2020 was one of the hottest years in recorded history, according to data released today by NASA and the National Oceanic and Atmospheric Administration. According to NASA 2020 tied with 2016 for the hottest year in their books, while NOAA (whose records go back 141 years) placed it in the number-two spot  NASA Says 2020 Tied for Hottest Year on Record; Andrea Thompson, Associate Editor Scientific American, Sustainability .
2020 is also an important marker of the power of the long-term warming trend driven by human activities that emit greenhouse gases. “Until we stop doing that, we’re going to see this over and over again,” says Gavin Schmidt, director of NASA’s Goddard Institute for Space Studies.
Figure 1: Where temperatures have been warmer or cooler than average across the globe in 2020. Global Climate Change Report. Credit: NOAA
Above-average temperatures were also prevalent over large swaths of the globe. Europe and Asia had their hottest years on record, while South America and the Caribbean had their second-hottest, according to NOAA. The world’s oceans also had their third warmest year on record.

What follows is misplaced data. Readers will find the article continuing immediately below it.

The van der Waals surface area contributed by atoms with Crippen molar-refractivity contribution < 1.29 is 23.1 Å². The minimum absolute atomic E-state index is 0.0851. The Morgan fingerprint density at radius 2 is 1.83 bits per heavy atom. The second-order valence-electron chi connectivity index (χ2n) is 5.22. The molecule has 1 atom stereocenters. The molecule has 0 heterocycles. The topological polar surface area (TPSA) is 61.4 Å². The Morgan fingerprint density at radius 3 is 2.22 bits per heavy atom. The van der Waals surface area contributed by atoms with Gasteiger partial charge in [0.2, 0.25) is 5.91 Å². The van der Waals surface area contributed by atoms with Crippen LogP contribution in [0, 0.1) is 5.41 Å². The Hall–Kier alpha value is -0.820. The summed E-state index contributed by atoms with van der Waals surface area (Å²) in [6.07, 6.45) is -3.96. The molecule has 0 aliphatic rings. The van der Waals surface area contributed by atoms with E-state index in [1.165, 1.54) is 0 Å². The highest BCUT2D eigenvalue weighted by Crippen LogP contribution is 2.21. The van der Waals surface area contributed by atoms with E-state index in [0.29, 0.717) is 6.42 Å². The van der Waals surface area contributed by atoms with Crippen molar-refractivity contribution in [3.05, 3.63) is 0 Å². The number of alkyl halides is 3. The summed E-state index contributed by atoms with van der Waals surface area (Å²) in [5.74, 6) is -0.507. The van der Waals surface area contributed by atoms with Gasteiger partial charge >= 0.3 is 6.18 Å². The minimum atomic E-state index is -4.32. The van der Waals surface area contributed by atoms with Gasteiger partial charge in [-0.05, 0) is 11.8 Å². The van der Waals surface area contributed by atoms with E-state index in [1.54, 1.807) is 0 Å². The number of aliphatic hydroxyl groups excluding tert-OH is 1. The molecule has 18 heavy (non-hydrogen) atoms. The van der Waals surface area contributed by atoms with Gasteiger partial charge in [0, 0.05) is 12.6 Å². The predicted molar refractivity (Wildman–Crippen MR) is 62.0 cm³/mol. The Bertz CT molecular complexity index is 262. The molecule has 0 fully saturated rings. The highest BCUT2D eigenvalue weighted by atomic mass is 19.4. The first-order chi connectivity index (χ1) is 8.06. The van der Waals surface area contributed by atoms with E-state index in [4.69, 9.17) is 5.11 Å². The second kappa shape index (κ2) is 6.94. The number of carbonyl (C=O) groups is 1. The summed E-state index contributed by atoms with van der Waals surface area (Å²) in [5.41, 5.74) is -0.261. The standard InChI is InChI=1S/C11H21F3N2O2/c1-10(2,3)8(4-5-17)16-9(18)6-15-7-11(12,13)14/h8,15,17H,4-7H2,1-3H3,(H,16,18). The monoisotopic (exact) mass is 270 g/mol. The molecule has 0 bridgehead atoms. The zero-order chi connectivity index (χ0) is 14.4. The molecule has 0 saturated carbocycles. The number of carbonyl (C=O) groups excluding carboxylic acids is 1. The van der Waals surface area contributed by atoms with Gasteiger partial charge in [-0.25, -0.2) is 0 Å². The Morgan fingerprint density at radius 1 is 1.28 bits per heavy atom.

2020’s high ranking is a stark example of how far the earth’s climate has deviated from its natural course. “Everything that you see is conditioned on this long-term trend,” Schmidt says. “I work for NASA, but it’s not rocket science.”
The course we are speeding on so blithely will result in more than four degrees Celsius of warming by the year 2100 Wallace-Wells, David. The Uninhabitable Earth (p. 6). Crown/Archetype. Kindle Edition.. As a consequence whole regions of Africa and Australia and the United States, parts of South America north of Patagonia, and Asia south of Siberia could become uninhabitable due to direct heat, desertification, and flooding. At the very minimum it will make them very inhospitable to human life. This is the planetary baseline we are hurtling towards.
Our generation created the global warming crisis. Therefore it is our responsibility to invent and implement solutions to slow this crisis to a survivable level, and then to reverse it.